- To interfere with union organizing efforts.
-To dominate or interfere with any union
-To discriminate against a union member
-To refuse to bargain collectively with a union.
Term
NLRB has 2 primary tasks
Definition
Representation: the board decides whether a particular union is entitled to represent a group of employees.
- Unfair Labor Practices: the board adjudicates claims by either the employer or workers that the other side has committed ULP.
Term
Section 8b makes it an unfair labor practice for a union
Definition
To interfere with employees who are exercising their labor rights under 7.
- To encourage an employer to discriminate against a particular employee because of a union dispute.
- To refuse to bargain collectively.
- To engage in an illegal strike or boycott, particularly secondary boycotts.
Term
National Labor Relations act of 1935
Definition
Also know as wagnar act.
-Created NLR board to enforce labor laws
-Prohibits employers from penalizing workers who engage in union activity.
-Requires employers to bargain "I good faith" with unions.
Term
Family and Medical Leave Act of 1993
Definition
Guarantees both men and women up to 12 weeks of unpaid leave each year for child birth, adoption, or medical emergencies for themselves or a family member. Or an equivelent job with the same pay and benefits.
Term
Consolidated Omnibus Budget Reconciliation Act of 1985 (COBRA)
Definition
Statute provides that former employees be allowed to continue health insurance for 18 months after leaving there job.
Term
Fair Labor Standards Act of 1938
Definition
the fair labor standards act (FLSA) regulates wages and limits child labor.
-Minimum Wage
-Overtime Pay: worker must be paid time and a half for any hours over 40 a week.
-Child Labor: the FLSA prohibits "oppressive child labor" which means that children under 14 may work only in agriculture and entertainment. Ages 14-15 are permitted to work limited hours after school in nonhazardous jobs. Ages 16-17 may work unlimited hours in nonhazardous jobs.
Term
Describe what constitutes wrongful discharge under the law.
Definition
Wrongful discharge prohibits an employer from firing a worker for a bad reason. They fall into three categories:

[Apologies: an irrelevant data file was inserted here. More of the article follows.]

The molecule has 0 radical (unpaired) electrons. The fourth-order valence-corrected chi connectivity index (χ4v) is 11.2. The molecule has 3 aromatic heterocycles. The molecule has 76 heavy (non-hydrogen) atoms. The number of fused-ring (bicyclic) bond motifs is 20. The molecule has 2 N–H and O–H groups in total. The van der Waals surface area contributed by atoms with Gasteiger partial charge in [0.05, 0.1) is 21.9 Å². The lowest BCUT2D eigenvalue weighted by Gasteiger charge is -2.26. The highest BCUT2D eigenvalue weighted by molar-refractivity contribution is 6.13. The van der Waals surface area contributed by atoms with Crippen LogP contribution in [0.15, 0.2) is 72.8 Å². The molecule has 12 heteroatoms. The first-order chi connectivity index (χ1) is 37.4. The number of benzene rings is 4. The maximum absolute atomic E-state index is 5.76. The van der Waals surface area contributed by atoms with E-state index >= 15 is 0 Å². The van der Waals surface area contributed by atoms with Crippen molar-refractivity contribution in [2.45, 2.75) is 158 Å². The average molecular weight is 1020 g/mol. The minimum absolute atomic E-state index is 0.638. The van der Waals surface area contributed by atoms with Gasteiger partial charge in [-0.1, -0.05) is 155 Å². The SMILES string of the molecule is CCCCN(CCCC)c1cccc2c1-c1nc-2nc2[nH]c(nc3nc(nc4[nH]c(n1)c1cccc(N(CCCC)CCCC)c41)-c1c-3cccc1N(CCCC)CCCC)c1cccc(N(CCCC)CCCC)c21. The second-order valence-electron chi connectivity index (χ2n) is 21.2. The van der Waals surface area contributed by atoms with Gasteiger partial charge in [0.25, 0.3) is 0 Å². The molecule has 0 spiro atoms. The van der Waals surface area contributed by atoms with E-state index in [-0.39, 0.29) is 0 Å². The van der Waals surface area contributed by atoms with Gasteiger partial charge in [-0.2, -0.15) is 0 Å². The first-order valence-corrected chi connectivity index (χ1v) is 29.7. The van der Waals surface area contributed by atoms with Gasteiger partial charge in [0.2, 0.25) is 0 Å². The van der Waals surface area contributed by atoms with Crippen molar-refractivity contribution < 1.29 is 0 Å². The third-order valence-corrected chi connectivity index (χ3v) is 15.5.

-Public Policy: prohibits employer from firing someone for a reason that violates basic social rights, duties, and responsibilities.
-Contract Law: written or oral promises made during the hiring process can be enforceable. Employee hand book creates a contract.
-Tort Law: giving a false or unfavorable reference about a former employee, or "intentional inflication of emotional distress: employers who codone cruel treatment of their employees face liability under tort of intentional inflication of emotional distress
Term
Explain the responsibilities of Occupational Safety and Health Administration (OSHA)
Definition
Holds employers to a workplace "free from recognized hazardous that are causing or likely to cause death or serious injury to employees. Inspects workplace to insure that they are safe.
Term
What is an express warranty?
Definition
Is an affirmation of fact or promise made by the seller to the buyer or description that is the basis of the bargain statements of value or opinion are not express warranties.
Term
What is an implied warranty?
Definition
When a merchant sells a good he warranties the good is fit for ordinary purpose at the time of the sale. No warranty to apparent defects if opportunity to examine.
Term
What is a disclaimer?
Definition
Is a statement that a particular warranty does not apply.
Term
What are the limitations on remedies for breach of warranty and product liability?
Definition
Limitation remedy clause, by which the parties may limit or exclude the normal remedies permitted under the code.
Term
What is negligence and how does that concept apply to a manufacturer?
Definition
How does negligence apply to a manufacturer: Negligent design, Negligent manufacturer, Failure to warn.
Term
What is negligence?
Definition
We might call negligence the "unintentional" tort because it concerns harm that arises by accident. A person, or perhaps an organization, does some act, neither intending nor expecting to hurt anyone, yet someone is harmed.
Term
What is strict liability?
Definition
Some activities are so naturally dangerous that the law places an especially high burden on anyone who engages in them. This higher burden is strict liability.